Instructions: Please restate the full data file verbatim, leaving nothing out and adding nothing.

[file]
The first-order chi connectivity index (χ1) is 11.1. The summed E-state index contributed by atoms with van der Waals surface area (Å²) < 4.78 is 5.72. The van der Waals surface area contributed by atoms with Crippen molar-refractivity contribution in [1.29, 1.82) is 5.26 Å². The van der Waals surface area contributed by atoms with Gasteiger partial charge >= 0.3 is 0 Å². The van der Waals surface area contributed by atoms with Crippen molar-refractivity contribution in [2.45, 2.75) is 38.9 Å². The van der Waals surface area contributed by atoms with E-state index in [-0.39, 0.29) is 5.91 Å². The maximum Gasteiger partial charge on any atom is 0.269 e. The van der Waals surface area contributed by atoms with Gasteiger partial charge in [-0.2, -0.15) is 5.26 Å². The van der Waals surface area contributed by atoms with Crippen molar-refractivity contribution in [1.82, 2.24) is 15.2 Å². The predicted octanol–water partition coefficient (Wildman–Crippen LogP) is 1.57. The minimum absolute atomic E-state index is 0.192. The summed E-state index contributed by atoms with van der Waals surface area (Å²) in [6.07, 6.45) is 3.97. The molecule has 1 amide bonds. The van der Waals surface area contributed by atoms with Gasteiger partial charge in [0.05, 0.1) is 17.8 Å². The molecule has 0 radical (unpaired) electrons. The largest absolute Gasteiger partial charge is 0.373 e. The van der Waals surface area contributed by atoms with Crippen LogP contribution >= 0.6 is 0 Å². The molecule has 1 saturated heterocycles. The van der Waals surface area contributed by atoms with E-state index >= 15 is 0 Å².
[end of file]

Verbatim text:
The first-order chi connectivity index (χ1) is 11.1. The summed E-state index contributed by atoms with van der Waals surface area (Å²) < 4.78 is 5.72. The van der Waals surface area contributed by atoms with Crippen molar-refractivity contribution in [1.29, 1.82) is 5.26 Å². The van der Waals surface area contributed by atoms with Gasteiger partial charge >= 0.3 is 0 Å². The van der Waals surface area contributed by atoms with Crippen molar-refractivity contribution in [2.45, 2.75) is 38.9 Å². The van der Waals surface area contributed by atoms with E-state index in [-0.39, 0.29) is 5.91 Å². The maximum Gasteiger partial charge on any atom is 0.269 e. The van der Waals surface area contributed by atoms with Gasteiger partial charge in [-0.2, -0.15) is 5.26 Å². The van der Waals surface area contributed by atoms with Crippen molar-refractivity contribution in [1.82, 2.24) is 15.2 Å². The predicted octanol–water partition coefficient (Wildman–Crippen LogP) is 1.57. The minimum absolute atomic E-state index is 0.192. The summed E-state index contributed by atoms with van der Waals surface area (Å²) in [6.07, 6.45) is 3.97. The molecule has 1 amide bonds. The van der Waals surface area contributed by atoms with Gasteiger partial charge in [0.05, 0.1) is 17.8 Å². The molecule has 0 radical (unpaired) electrons. The largest absolute Gasteiger partial charge is 0.373 e. The van der Waals surface area contributed by atoms with Crippen LogP contribution >= 0.6 is 0 Å². The molecule has 1 saturated heterocycles. The van der Waals surface area contributed by atoms with E-state index >= 15 is 0 Å².